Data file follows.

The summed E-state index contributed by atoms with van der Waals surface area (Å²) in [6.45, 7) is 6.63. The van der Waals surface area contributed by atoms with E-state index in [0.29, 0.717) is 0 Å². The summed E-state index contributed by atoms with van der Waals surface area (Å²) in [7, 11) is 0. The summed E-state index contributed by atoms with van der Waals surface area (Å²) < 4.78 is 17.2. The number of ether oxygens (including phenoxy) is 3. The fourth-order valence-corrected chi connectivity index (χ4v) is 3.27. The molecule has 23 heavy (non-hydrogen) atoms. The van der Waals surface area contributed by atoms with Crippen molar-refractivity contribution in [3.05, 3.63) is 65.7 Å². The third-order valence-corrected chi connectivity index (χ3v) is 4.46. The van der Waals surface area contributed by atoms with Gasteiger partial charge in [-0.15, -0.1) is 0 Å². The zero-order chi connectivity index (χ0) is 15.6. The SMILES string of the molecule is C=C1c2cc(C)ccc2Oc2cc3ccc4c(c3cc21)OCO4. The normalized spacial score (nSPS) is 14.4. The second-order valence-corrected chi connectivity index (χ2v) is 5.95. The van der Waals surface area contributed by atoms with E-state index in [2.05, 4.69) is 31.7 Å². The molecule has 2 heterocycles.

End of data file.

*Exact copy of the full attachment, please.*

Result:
The summed E-state index contributed by atoms with van der Waals surface area (Å²) in [6.45, 7) is 6.63. The van der Waals surface area contributed by atoms with E-state index in [0.29, 0.717) is 0 Å². The summed E-state index contributed by atoms with van der Waals surface area (Å²) in [7, 11) is 0. The summed E-state index contributed by atoms with van der Waals surface area (Å²) < 4.78 is 17.2. The number of ether oxygens (including phenoxy) is 3. The fourth-order valence-corrected chi connectivity index (χ4v) is 3.27. The molecule has 23 heavy (non-hydrogen) atoms. The van der Waals surface area contributed by atoms with Crippen molar-refractivity contribution in [3.05, 3.63) is 65.7 Å². The third-order valence-corrected chi connectivity index (χ3v) is 4.46. The van der Waals surface area contributed by atoms with Gasteiger partial charge in [-0.15, -0.1) is 0 Å². The zero-order chi connectivity index (χ0) is 15.6. The SMILES string of the molecule is C=C1c2cc(C)ccc2Oc2cc3ccc4c(c3cc21)OCO4. The normalized spacial score (nSPS) is 14.4. The second-order valence-corrected chi connectivity index (χ2v) is 5.95. The van der Waals surface area contributed by atoms with E-state index in [2.05, 4.69) is 31.7 Å². The molecule has 2 heterocycles.